A flognarde (or “flaugnarde”), as I learned on Apartment Therapy: The Kitchen recently, is essentially a clafoutis made with a fruit other than the traditional cherries. And what, then, is a clafoutis (or “clafouti”)? It’s a French dessert made of fresh fruit with a sort of custardy batter poured on top and baked. The result is mildly sweet, laced with soft, warm fruit in a sort of eggy, pancakey dough.
I’ve been a bit biased against clafoutis, ever since the year in high school that my mother decided she would start baking me birthday clafoutis rather than a birthday cake. I’m not sure what motivated this strange tradition in my household, but it persisted through the next few years until I left for college and no longer spent my birthdays at home. Sure, clafoutis is much healthier than say, a chocolate layer cake, and warm, fruity desserts can be lovely, but parents, should you ever debate making your teenager a birthday clafoutis, just say no. It’s no substitute for delicious heaps of cake and buttercream frosting and sticking a candle in it just looks sad.
But faced with a large carton of rapidly aging Italian prune plums (thanks to Costco) and a spate of recent postings on clafoutis on some of my favorite blogs, I decided that I was high time I got over my anti-clafoutis sentiments. Making a clafoutis (or a flognarde, in this case) is dead easy- just mix up the batter, halve the fruit and you’re practically done. In my mind, it’s the poor cousin of a cobbler, crumble, or crisp- it’ll do in a pinch and it’s a relatively healthy, light dessert option, but it lacks some of the crunch and zip of its relatives. Nothing a dollop of homemade whipped cream couldn’t fix, though.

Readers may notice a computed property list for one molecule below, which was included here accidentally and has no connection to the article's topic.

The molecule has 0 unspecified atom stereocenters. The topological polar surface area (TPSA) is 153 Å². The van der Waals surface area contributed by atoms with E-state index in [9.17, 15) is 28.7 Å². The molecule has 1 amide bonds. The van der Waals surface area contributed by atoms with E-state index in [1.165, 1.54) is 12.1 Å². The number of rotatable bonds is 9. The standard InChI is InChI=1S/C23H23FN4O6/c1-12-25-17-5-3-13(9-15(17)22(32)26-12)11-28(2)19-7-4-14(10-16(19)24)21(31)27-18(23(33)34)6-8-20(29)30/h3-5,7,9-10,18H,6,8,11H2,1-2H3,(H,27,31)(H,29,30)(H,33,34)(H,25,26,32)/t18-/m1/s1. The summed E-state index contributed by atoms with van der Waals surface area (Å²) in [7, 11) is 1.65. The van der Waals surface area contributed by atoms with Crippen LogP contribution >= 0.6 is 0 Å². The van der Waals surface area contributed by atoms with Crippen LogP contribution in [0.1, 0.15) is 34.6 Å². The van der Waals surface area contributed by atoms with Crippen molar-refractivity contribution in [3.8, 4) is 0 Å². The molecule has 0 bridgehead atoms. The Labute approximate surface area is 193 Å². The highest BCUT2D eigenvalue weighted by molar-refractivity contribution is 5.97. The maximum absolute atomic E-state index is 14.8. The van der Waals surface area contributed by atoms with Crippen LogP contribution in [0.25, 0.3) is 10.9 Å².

Would I make it again? Sure. Just as long as it’s not my birthday.
Plum flognarde (serves 8-10)
3 tbsp butter, softened
1 1/2 cups milk
1/4 cup sugar
3/4 cup flour
1/2 teaspoon nutmeg
1 teaspoon cinnamon
1 teaspoon salt
1 pound prune plums
Powdered sugar (optional)
1. Preheat the oven to 350°F. LIghtly butter a 10″x 10″ Pyrex baking dish.
2. Beat the milk and eggs thoroughly and add in the butter, melted. Sift the flour, sugar, spices and salt, and beat with a whisk or beaters into the milk and eggs until smooth without any lumps. Pour about 1/3 of the batter into the pyrex dish and bake in the oven until just set – about 10 minutes.
2. Pit the prune plums and cut in half. Arrange on the firm batter, cut sides down. Pour the rest of the batter over top and bake until puffed and firm – about 1 hour.
3. Remove and let cool for at least 15 minutes before serving. Dust with powdered sugar to serve.